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  • PARALLEL BIBLE - 1 Peter 5:4

    CHAPTERS: 1 Peter 1, 2, 3, 4, 5     

    VERSES: 1, 2, 3, 4, 5, 6, 7, 8, 9, 10, 11, 12, 13, 14




    King James Bible - 1 Peter 5:4

    And when the chief Shepherd shall appear, ye shall receive a crown of glory that fadeth not away.

    World English Bible

    When the chief Shepherd is revealed, you will receive the crown of glory that doesn't fade away.

    Douay-Rheims - 1 Peter 5:4

    And when the prince of pastors shall appear, you shall receive a never fading crown of glory.

    Webster's Bible Translation

    And when the chief Shepherd shall appear, ye shall receive a crown of glory that fadeth not away.

    Greek Textus Receptus

    2532 φανερωθεντος 5319 5685 του 3588 αρχιποιμενος 750 κομιεισθε 2865 5695 τον 3588 αμαραντινον 262 της 3588 δοξης 1391 στεφανον 4735

    Treasury of Scriptural Knowledge

    VERSE (4) -
    :2; 2:25 Ps 23:1 Isa 40:11 Eze 34:23; 37:24 Zec 13:7 Joh 10:11

    SEV Biblia, Chapter 5:4

    Y cuando apareciere el gran Príncipe de los pastores, vosotros recibiris la corona incorruptible de gloria.

    Clarke's Bible Commentary - 1 Peter 5:4

    Verse 4. When the
    chief Shepherd] That is, the Lord Jesus Christ, whose is the flock, and who provides the pasture, and from whom, if ye are legally called to the most awful work of preaching the Gospel, ye have received your commission; when he shall appear to judge the world in righteousness, ye who have fed his flock, who have taken the superintendency of it, not by constraint, nor for filthy lucre's sake, not as lords over the heritage, but with a ready mind, employing body, soul, spirit, time and talents, in endeavouring to pluck sinners as brands from eternal burnings, and build up the Church of Christ on its most holy faith; YE shall receive a crown of glory that fadeth not away, an eternal nearness and intimacy with the ineffably glorious God; so that ye who have turned many to righteousness shall shine, not merely as stars, but as suns in the kingdom of your Father! O ye heavenly-minded, diligent, self-denying pastors after God's own heart, whether ye be in the Church established by the state, or in those divisions widely separated from, or nearly connected with it, take courage; preach Jesus; press through all difficulties in the faith of your God; fear no evil while meditating nothing but good. Ye are stars in the right hand of Jesus, who walks among your golden candlesticks, and has lighted that lamp of life which ye are appointed to trim; fear not, your labour in the Lord cannot be in vain! Never, never can ye preach one sermon in the spirit of your office, which the God of all grace shall permit to be unfruitful; ye carry and sow the seed of the kingdom by the command and on the authority of your God; ye sow it, and the heavens shall drop down dew upon it. Ye may go forth weeping, though bearing this precious seed; but ye shall doubtless come again with rejoicing, bringing your sheaves with you. Amen, even so, Lord Jesus!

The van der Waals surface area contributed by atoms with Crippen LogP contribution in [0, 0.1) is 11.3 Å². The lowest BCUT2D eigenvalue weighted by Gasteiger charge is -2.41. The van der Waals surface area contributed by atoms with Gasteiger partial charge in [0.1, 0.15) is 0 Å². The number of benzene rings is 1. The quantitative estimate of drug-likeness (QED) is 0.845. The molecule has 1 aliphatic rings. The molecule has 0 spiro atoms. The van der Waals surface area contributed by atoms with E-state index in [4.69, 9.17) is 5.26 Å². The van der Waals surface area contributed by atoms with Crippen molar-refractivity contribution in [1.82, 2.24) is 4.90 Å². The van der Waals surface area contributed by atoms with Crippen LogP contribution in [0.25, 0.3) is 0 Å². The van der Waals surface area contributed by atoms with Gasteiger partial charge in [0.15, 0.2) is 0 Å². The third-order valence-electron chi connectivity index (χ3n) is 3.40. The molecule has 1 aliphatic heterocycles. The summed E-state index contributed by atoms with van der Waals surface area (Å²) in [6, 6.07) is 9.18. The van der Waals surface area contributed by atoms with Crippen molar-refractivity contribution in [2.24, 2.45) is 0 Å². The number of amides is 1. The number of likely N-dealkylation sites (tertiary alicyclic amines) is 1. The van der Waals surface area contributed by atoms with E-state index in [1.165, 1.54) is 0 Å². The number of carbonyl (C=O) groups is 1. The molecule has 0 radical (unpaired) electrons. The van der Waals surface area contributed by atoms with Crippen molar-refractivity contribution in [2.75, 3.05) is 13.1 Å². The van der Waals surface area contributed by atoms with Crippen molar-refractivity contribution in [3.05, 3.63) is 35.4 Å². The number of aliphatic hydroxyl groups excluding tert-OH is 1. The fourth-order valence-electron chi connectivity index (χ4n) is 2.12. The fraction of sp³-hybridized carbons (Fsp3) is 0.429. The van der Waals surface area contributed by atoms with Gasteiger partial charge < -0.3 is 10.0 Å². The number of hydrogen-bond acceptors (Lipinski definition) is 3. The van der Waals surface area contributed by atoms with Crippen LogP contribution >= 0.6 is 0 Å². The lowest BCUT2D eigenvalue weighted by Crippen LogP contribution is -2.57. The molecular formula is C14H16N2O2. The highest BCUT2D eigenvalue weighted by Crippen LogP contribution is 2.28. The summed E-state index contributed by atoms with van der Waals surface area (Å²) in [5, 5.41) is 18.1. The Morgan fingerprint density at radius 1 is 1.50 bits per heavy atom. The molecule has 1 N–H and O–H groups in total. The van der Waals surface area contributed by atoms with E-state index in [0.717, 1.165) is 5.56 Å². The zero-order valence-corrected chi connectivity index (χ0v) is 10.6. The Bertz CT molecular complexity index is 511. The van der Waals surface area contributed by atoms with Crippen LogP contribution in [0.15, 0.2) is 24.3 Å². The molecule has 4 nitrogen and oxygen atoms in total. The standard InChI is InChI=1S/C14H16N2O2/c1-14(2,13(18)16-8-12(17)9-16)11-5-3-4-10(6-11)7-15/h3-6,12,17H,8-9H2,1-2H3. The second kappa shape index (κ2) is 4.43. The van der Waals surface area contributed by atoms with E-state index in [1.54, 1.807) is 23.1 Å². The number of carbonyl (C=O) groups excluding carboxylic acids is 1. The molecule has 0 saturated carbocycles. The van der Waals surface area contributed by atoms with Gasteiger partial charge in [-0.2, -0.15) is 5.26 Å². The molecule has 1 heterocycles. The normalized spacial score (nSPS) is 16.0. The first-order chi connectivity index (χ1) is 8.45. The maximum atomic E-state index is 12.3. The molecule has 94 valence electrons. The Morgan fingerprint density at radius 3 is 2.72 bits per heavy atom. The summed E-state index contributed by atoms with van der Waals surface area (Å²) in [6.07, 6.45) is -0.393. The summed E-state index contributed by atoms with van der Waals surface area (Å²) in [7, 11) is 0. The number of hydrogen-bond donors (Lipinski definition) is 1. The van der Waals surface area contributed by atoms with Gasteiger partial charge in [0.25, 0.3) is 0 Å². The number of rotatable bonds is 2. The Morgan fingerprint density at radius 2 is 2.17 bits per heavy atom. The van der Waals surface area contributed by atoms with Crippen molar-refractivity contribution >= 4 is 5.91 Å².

John Gill's Bible Commentary

    Ver. 4. And when the